Called up as an emergency in the wake of the Carlos Ruiz trade, then recalled a week ago for a formal opportunity, Alfaro has one hit in five plate appearances. He called a good game Wednesday, though he couldn’t corral a Michael Mariot wild pitch, and Jeanmar Gomez ultimately blew the lead. But it’s one game. Nothing Alfaro does in these final few weeks will determine anything about his major league future.
That said, it’s possible Alfaro will start the 2017 season with the Phillies and not Lehigh Valley or Reading. He hit well in 2016 for Reading (.285/.325/.458, 38 XBH in 435 PA) and made tremendous strides as a backstop. Unlike J.P. Crawford, from whom the Phillies may want more consistent contact, and turning 24 in 2017, Alfaro may be far enough along in development.
Then again, the Phillies could start Alfaro in Lehigh Valley and peg him for a midseason callup to avoid losing a year of team control (the Phillies would have to wait until mid-May to bring him up).
Either way, Alfaro looks destined to be on the Phillies in 2017, and once he’s there, he looks destined to start.
What does that mean for Cameron Rupp?
The current starting catcher is finishing a good season, currently in charge of a .259/.313/.459 triple slash, which plays for an everyday catcher. His 38 extra-base hits don’t hurt, either, and his 105 wRC+ ranks seventh among catchers with at least 300 plate appearances. Plus Rupp has turned in a decent defensive season, and his pitch framing is somewhere in the middle – depending on how much you consider statistics on pitch framing.
The soon-to-be-28-year-old would typically profile as a classic top-level backup catcher, but at a time when catchers aren’t necessarily hitting stars, Rupp could theoretically start for a number of teams.
Moreover, Rupp isn’t arbitration eligible until 2018. So, if a team wanted a cost-effective catcher with solid offensive skill – and the opportunity for slight growth – Rupp would be a beneficial pickup.
It would behoove the Phillies to entertain trading Rupp during the offseason. The free agent market at catcher isn’t particularly strong, especially if the Rangers exercise the club option on Jonathan Lucroy’s contract (it’s likely they would). Outside of Lucroy, top free agent catchers include Wilson Ramos, Jason Castro, Kurt Suzuki and Matt Wieters.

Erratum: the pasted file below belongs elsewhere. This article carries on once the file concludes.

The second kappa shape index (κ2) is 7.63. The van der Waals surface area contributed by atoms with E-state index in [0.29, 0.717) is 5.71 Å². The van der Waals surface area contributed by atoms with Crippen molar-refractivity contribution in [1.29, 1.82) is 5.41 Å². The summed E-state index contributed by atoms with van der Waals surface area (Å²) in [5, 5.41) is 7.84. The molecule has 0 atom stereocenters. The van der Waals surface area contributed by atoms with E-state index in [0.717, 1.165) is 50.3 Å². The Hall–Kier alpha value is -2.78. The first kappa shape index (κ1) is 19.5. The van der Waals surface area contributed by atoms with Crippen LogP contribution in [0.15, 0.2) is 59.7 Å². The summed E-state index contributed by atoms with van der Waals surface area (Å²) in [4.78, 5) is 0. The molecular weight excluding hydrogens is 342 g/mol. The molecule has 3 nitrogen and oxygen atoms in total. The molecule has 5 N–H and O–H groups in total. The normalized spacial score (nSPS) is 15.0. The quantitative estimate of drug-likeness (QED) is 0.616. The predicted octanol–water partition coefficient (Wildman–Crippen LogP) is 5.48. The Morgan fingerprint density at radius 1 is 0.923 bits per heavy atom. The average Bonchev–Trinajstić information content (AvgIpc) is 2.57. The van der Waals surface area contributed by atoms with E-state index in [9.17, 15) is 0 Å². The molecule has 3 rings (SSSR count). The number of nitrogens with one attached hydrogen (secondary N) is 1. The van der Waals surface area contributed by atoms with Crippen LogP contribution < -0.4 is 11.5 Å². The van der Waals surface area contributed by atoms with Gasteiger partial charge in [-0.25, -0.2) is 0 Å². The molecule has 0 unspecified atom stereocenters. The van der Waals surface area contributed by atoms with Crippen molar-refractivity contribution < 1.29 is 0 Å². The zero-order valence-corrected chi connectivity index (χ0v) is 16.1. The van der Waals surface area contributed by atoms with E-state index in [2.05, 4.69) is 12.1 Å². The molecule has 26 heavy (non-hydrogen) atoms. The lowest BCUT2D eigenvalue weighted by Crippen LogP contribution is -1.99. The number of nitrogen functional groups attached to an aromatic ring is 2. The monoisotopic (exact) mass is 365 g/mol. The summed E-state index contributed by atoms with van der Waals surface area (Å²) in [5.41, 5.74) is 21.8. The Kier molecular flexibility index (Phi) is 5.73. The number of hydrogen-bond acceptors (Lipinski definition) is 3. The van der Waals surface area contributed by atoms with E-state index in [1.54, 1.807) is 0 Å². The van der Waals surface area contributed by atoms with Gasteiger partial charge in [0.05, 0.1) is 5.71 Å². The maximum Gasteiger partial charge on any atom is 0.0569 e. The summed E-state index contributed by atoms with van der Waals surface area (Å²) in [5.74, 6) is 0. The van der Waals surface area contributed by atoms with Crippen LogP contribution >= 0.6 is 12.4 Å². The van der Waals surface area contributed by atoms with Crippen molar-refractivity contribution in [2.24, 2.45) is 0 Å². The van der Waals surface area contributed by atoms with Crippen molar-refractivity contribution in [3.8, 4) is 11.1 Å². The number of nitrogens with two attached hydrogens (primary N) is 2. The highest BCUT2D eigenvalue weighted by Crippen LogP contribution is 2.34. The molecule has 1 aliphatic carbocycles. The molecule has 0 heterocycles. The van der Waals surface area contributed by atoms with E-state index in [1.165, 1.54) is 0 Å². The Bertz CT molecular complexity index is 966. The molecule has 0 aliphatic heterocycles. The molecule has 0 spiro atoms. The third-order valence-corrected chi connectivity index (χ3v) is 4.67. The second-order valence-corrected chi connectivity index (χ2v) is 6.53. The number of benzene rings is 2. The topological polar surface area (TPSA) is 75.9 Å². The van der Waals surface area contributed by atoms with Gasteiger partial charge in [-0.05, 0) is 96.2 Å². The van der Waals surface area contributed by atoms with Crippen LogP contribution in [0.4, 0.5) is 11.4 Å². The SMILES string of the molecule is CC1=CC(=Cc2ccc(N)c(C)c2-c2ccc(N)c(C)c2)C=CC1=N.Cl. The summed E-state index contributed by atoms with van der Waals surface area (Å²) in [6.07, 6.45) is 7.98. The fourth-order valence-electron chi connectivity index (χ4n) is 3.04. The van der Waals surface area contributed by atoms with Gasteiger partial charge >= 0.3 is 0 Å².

Ramos is sure to command the high-scale deal for the position and should receive a qualifying offer from the Nationals, meaning the potential loss of a first-round draft pick. That could scare off teams still building or needing the draft picks.
Castro and Suzuki (who has a vesting option for 2017) are good defensive catchers with less offensive skill than Rupp, but as veterans, they’d command more in free agency than the cost-controlled Rupp.
Wieters is interesting. The Orioles apparently won’t give him a qualifying offer (he took it last year, and the O’s haven’t seen substantial results), so the former future-best-catcher-in-baseball should hit the market. And he’s the kind of catcher a rebuilding team may nab because there’s a history of elite-level play for, possibly, a lower-scale contract.
Rupp fits in around Wieters; he should give you, at minimum, the kind of production Wieters is delivering today. But Rupp is likely to cost far less in 2017 than even a buy-low Wieters; moreover, Rupp probably won’t cost much until maybe 2020.
For a team seeking a new face at catcher at a discount price, Rupp could be the right choice. If the front office wanted to hold Alfaro in Lehigh Valley to start 2017, it could easily sign a veteran catcher or two (like current backup A.J. Ellis) to a one-year deal. The cost of two veteran catchers to start 2017 wouldn’t be much more than another year of Rupp.
But all depends on the return. Trading Rupp means receiving either a potential everyday player or mid-rotation pitcher, and possibly a secondary prospect.
Either way, seriously exploring a Cameron Rupp trade would be a wise move for the Phils’ front office this offseason.